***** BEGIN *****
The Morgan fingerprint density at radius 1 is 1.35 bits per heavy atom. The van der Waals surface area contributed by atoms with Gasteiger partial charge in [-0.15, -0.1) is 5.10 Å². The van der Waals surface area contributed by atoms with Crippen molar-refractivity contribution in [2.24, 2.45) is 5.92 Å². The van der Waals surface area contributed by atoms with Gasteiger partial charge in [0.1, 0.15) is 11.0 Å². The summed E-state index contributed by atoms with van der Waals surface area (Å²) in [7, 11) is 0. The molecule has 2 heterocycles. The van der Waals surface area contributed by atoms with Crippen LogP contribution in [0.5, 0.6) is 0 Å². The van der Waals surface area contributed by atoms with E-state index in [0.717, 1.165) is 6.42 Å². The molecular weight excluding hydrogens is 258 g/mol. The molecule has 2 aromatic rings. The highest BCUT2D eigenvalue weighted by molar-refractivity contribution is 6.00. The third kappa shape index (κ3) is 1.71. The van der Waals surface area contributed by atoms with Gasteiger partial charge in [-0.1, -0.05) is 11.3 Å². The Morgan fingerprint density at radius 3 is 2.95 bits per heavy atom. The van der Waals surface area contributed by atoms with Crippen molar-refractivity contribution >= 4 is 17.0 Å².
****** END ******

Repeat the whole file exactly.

The Morgan fingerprint density at radius 1 is 1.35 bits per heavy atom. The van der Waals surface area contributed by atoms with Gasteiger partial charge in [-0.15, -0.1) is 5.10 Å². The van der Waals surface area contributed by atoms with Crippen molar-refractivity contribution in [2.24, 2.45) is 5.92 Å². The van der Waals surface area contributed by atoms with Gasteiger partial charge in [0.1, 0.15) is 11.0 Å². The summed E-state index contributed by atoms with van der Waals surface area (Å²) in [7, 11) is 0. The molecule has 2 heterocycles. The van der Waals surface area contributed by atoms with Crippen LogP contribution in [0.5, 0.6) is 0 Å². The van der Waals surface area contributed by atoms with E-state index in [0.717, 1.165) is 6.42 Å². The molecular weight excluding hydrogens is 258 g/mol. The molecule has 2 aromatic rings. The highest BCUT2D eigenvalue weighted by molar-refractivity contribution is 6.00. The third kappa shape index (κ3) is 1.71. The van der Waals surface area contributed by atoms with Gasteiger partial charge in [-0.1, -0.05) is 11.3 Å². The Morgan fingerprint density at radius 3 is 2.95 bits per heavy atom. The van der Waals surface area contributed by atoms with Crippen molar-refractivity contribution >= 4 is 17.0 Å².